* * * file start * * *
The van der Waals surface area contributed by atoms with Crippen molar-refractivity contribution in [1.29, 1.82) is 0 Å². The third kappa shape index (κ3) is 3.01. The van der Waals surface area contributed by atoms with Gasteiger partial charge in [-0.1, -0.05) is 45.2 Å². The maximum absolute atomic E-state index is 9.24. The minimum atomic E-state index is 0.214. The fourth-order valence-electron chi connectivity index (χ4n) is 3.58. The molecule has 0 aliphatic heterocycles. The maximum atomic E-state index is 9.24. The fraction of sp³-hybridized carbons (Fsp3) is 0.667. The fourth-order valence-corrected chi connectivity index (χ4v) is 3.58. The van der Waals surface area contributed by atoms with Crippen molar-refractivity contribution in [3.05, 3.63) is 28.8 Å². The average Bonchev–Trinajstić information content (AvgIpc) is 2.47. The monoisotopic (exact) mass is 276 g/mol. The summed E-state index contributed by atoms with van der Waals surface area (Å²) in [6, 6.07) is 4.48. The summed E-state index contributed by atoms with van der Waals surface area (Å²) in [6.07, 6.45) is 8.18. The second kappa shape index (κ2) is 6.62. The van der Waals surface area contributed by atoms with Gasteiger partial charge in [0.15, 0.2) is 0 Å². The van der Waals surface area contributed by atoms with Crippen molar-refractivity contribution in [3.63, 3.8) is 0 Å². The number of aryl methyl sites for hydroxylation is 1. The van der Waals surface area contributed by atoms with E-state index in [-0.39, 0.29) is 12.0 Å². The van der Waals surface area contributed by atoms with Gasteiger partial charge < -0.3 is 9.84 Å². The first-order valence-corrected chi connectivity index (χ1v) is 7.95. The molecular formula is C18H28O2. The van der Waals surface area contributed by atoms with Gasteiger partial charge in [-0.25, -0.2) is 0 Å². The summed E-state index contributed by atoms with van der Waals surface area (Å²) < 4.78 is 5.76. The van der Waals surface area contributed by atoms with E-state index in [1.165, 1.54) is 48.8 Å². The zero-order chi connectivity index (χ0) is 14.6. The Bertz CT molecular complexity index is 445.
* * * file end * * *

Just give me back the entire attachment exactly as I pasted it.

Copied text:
The van der Waals surface area contributed by atoms with Crippen molar-refractivity contribution in [1.29, 1.82) is 0 Å². The third kappa shape index (κ3) is 3.01. The van der Waals surface area contributed by atoms with Gasteiger partial charge in [-0.1, -0.05) is 45.2 Å². The maximum absolute atomic E-state index is 9.24. The minimum atomic E-state index is 0.214. The fourth-order valence-electron chi connectivity index (χ4n) is 3.58. The molecule has 0 aliphatic heterocycles. The maximum atomic E-state index is 9.24. The fraction of sp³-hybridized carbons (Fsp3) is 0.667. The fourth-order valence-corrected chi connectivity index (χ4v) is 3.58. The van der Waals surface area contributed by atoms with Crippen molar-refractivity contribution in [3.05, 3.63) is 28.8 Å². The average Bonchev–Trinajstić information content (AvgIpc) is 2.47. The monoisotopic (exact) mass is 276 g/mol. The summed E-state index contributed by atoms with van der Waals surface area (Å²) in [6, 6.07) is 4.48. The summed E-state index contributed by atoms with van der Waals surface area (Å²) in [6.07, 6.45) is 8.18. The second kappa shape index (κ2) is 6.62. The van der Waals surface area contributed by atoms with Gasteiger partial charge in [0.15, 0.2) is 0 Å². The van der Waals surface area contributed by atoms with Crippen molar-refractivity contribution in [3.63, 3.8) is 0 Å². The number of aryl methyl sites for hydroxylation is 1. The van der Waals surface area contributed by atoms with E-state index in [-0.39, 0.29) is 12.0 Å². The van der Waals surface area contributed by atoms with Gasteiger partial charge < -0.3 is 9.84 Å². The first-order valence-corrected chi connectivity index (χ1v) is 7.95. The molecular formula is C18H28O2. The van der Waals surface area contributed by atoms with Gasteiger partial charge in [-0.25, -0.2) is 0 Å². The summed E-state index contributed by atoms with van der Waals surface area (Å²) < 4.78 is 5.76. The van der Waals surface area contributed by atoms with E-state index in [1.165, 1.54) is 48.8 Å². The zero-order chi connectivity index (χ0) is 14.6. The Bertz CT molecular complexity index is 445.